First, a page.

Sunday, 23 January 2011

@SherryTurkle: On Remediatized Social Interaction and Technology as Scapegoat


Okay guys: so this will probably be very long and bad. This post illustrates the purpose of this blog, which is for me to write first reactions and thoughts in a disorganized way that can get feedback from you, my lovely reader, without fear of being graded. Please forgive the poor format, misguided or contradictory arguments etc: this is me ranting ^_^ Enjoy


I was watching the January 17th Colbert Report and was quite intruiged by his guest Sherry Turkle. She is an MIT professor of social science and most of her work regards how technology is changing social interaction. I was as intrigued as I was put off by many of her points, and this is just a reaction to that interview. Word of warning: I’m not an MIT professor nor have I even read Ms Turkle’s book (but I will!).

PART I - Background

Losing Appreciation and Each Other:

Turkle argues that technology is driving us apart and dumbing down the general discourse. The logic goes (here I am filling in the logic for her, I’ll let you know how accurate this is once I read her book) that technology allows communication to be broken up and to take the form of many short messages, rather than more lengthy discourse. Coupled with the instant availability of the communication, we initiate communication at our convenience rather than whenever we happen to see someone (because, after all, they are “always there”). In order to ensure a response, we make our queries short and easily answerable, gaining instant gratification when our reply is received quickly.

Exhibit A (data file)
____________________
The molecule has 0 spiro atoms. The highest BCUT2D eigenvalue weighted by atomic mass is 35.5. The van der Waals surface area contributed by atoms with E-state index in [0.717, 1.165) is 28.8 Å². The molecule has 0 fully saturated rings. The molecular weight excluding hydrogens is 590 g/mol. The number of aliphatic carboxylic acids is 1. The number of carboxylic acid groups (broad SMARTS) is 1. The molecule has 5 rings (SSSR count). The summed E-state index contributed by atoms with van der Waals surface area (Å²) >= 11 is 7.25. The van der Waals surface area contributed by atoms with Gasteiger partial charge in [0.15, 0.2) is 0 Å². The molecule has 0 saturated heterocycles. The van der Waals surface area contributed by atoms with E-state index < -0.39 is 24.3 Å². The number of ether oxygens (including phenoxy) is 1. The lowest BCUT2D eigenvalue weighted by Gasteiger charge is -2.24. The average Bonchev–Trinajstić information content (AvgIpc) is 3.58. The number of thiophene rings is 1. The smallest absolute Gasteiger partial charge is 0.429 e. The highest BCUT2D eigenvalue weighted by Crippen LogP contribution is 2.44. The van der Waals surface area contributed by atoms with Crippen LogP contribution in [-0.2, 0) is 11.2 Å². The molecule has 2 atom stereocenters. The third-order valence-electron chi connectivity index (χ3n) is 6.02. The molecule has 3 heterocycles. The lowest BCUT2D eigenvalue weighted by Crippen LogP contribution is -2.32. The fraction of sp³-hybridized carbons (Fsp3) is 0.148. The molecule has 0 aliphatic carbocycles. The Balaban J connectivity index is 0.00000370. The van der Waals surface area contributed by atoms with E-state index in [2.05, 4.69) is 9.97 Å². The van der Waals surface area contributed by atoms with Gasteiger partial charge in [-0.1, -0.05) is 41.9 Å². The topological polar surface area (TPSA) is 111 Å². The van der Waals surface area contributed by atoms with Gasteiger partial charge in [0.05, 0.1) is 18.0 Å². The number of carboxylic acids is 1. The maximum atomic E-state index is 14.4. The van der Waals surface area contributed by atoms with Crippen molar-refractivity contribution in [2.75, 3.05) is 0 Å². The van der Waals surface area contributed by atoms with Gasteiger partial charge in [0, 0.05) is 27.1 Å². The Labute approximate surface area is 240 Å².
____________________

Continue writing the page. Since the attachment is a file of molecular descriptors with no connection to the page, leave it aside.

This leads to a disjoint, ADD style of communication and interaction, where no one is capable of asking questions that demand more time to answer, and where even in face-to-face conversations we let ourselves be interrupted and multi-task our attention.

In the interview on the Colber Report, Turkle brings up the example of parents who text at the dinner table, leaving their children desperate for parental attention.

She also intimates at political discourse. Obviously overrun by sound bites and glib questions regarding the titles of bills, the asking of questions that take longer than 140 characters to answer has, in many ways, disappeared from our society. I love Colbert’s point here that sips can add up to a gulp, and there’s an interesting point of truth I think in both arguments, but more on this in a bit.